Sunday, November 20, 2005

Murtha on MTP

This guy is a class act. From Meet the Press today (emphasis mine):
REP. MURTHA: Well, I tell you, Cheney's a friend of mine. We work very closely together. He was a good secretary of Defense, but he's wrong. They should have fired people. The president should be furious with this--the people that work for him giving him bad intelligence. We spend more on intelligence than any country in the world. We spend more on intelligence than the whole world spends together and our intelligence was wrong. There's no question we're going in the wrong direction and we're not winning. The incidents have increased and the economic indicators--oil, which was supposed to pay for all of this, is below prewar levels. There's nothing that's happening that shows any sign of success.

And the biggest problem is this illusion that--I remember going to Iraq a month or so after the invasion when they said it was all over. And one of the members said to Ambassador Bremer, "What do you think about this cleric named Sistani?" And he turned to his expert, and you know what she said? She said, "Oh, he's just a minor cleric." Now, two weeks later that guy had 100,000 people in the street. That's the kind of information they were acting on. They've been overly optimistic and illusionary about their policy. We got to--this is not a war of words, this is a real war where people are getting killed. Fifteen thousand people have been wounded, and half of them are desperately wounded, blinded, without their arms.

[...]

MR. RUSSERT: Secretary of Defense Rumsfeld said he's given the troops, the commanders on the ground, everything they've requested, including troop levels.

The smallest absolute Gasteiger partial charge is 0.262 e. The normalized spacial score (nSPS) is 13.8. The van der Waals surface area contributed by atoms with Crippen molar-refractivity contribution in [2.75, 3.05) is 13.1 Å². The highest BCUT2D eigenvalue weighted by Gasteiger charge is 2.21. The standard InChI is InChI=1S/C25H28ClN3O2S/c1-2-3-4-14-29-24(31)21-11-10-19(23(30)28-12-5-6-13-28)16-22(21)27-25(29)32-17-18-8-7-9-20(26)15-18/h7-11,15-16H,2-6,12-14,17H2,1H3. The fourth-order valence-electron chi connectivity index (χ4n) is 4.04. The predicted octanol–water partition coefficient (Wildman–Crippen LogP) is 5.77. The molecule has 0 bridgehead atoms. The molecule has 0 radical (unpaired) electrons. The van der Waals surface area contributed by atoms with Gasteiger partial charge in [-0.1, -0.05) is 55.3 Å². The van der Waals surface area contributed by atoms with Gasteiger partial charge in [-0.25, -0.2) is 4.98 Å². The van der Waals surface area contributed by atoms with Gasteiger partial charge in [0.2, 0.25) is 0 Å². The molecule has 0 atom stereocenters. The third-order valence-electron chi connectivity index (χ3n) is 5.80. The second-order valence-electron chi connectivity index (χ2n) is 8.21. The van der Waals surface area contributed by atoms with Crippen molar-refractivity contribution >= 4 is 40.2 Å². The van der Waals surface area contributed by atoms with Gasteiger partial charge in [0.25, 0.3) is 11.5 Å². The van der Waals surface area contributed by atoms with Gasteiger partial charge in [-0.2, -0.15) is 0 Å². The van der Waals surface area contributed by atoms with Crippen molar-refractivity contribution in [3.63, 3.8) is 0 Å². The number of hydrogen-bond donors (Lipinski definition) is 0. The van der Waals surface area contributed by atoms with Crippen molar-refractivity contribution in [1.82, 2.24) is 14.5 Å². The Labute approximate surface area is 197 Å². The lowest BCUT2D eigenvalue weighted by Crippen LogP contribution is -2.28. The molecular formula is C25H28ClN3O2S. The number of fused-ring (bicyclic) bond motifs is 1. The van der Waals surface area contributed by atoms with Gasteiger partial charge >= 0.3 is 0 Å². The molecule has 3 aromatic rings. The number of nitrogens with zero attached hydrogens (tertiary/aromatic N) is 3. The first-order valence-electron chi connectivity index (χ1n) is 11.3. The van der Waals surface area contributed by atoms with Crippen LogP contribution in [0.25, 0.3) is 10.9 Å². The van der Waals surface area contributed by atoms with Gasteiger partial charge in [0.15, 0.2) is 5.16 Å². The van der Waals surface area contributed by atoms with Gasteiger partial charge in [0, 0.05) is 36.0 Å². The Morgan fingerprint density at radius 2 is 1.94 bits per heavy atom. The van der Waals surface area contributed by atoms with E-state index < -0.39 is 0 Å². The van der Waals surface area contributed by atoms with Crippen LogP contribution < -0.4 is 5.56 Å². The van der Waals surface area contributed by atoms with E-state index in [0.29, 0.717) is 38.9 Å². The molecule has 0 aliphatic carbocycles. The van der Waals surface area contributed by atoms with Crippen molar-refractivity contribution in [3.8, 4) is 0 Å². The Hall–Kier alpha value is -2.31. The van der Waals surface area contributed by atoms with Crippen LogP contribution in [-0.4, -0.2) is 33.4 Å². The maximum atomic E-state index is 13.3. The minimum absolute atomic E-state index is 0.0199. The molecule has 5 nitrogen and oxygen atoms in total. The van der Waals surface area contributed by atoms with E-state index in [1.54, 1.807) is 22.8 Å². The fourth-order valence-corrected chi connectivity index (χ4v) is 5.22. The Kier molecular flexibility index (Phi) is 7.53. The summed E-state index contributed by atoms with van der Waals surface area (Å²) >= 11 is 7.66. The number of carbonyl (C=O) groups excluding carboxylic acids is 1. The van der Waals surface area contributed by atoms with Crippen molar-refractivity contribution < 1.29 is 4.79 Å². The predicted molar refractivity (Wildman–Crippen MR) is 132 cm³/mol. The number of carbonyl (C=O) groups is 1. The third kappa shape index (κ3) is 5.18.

REP. MURTHA: Tim, Tim, come on. They fired Shinseki when he said they needed 200,000 troops. They had 44,000 shortage of armored vests. They had no--one brigade had one jammer in it. They had no--I mean, that's what the troops told me. I came back and they started to come up with that stuff. People had to buy their own armor.

[...]

And members--Republican members of Congress can't say because I'm a Democrat--I led the fight to go to war in '91 with President Bush I. He knew what he was doing. But $60 billion was paid by our allies and we had a coalition, a real coalition of forces and he had an exit strategy and he didn't go into Iraq. And why didn't he go into Iraq? Because he said, "I don't want to occupy it. I don't want to reconstruct it." And he knew what he was doing. He was a an experienced president. He's got to get some experienced people to give him some advice and ask for some bipartisan support. President Bush I did this continually. He asked--he didn't like what we said sometimes but he listened to what we were saying.

[...]

REP. MURTHA: Well, it's not--this is not a party issue, Tim. This is something that I'm offering as an individual, and it's only been out there for two or three days. Let me predict this: We're going to be out of there, we're going to be out of there very quickly, and it's going to be close to the plan that I'm presenting right now.

MR. RUSSERT: You think we'll be out of Iraq by the end of 2006?

REP. MURTHA: I think we'll be out of there; if not completely out of there, we'll be very close to being out of there. I think we could be out--yeah, I predict we'll be out of there--it'll be 2006.

MR. RUSSERT: By Election Day 2006?

REP. MURTHA: You--you have hit it on the head.